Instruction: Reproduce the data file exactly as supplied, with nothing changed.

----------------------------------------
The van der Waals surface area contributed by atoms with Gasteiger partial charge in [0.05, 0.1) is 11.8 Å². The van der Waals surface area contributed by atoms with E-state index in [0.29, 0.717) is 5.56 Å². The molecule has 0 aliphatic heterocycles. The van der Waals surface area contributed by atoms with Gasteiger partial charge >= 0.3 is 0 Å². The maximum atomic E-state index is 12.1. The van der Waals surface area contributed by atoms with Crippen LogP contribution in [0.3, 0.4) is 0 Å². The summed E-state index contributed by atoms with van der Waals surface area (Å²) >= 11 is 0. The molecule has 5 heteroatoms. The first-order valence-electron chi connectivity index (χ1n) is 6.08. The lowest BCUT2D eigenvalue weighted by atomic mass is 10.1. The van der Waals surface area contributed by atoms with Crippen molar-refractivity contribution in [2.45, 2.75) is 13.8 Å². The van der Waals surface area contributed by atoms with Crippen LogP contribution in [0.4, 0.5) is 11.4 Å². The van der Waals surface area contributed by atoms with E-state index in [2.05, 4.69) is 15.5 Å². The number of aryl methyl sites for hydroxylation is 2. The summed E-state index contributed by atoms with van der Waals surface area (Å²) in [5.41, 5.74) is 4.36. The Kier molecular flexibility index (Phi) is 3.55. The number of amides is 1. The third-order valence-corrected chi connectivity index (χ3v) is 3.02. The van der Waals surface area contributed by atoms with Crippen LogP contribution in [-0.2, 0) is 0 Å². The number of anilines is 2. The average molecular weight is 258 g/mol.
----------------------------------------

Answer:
The van der Waals surface area contributed by atoms with Gasteiger partial charge in [0.05, 0.1) is 11.8 Å². The van der Waals surface area contributed by atoms with E-state index in [0.29, 0.717) is 5.56 Å². The molecule has 0 aliphatic heterocycles. The van der Waals surface area contributed by atoms with Gasteiger partial charge >= 0.3 is 0 Å². The maximum atomic E-state index is 12.1. The van der Waals surface area contributed by atoms with Crippen LogP contribution in [0.3, 0.4) is 0 Å². The summed E-state index contributed by atoms with van der Waals surface area (Å²) >= 11 is 0. The molecule has 5 heteroatoms. The first-order valence-electron chi connectivity index (χ1n) is 6.08. The lowest BCUT2D eigenvalue weighted by atomic mass is 10.1. The van der Waals surface area contributed by atoms with Crippen molar-refractivity contribution in [2.45, 2.75) is 13.8 Å². The van der Waals surface area contributed by atoms with Crippen LogP contribution in [0.4, 0.5) is 11.4 Å². The van der Waals surface area contributed by atoms with E-state index in [2.05, 4.69) is 15.5 Å². The number of aryl methyl sites for hydroxylation is 2. The summed E-state index contributed by atoms with van der Waals surface area (Å²) in [5.41, 5.74) is 4.36. The Kier molecular flexibility index (Phi) is 3.55. The number of amides is 1. The third-order valence-corrected chi connectivity index (χ3v) is 3.02. The van der Waals surface area contributed by atoms with Crippen LogP contribution in [-0.2, 0) is 0 Å². The number of anilines is 2. The average molecular weight is 258 g/mol.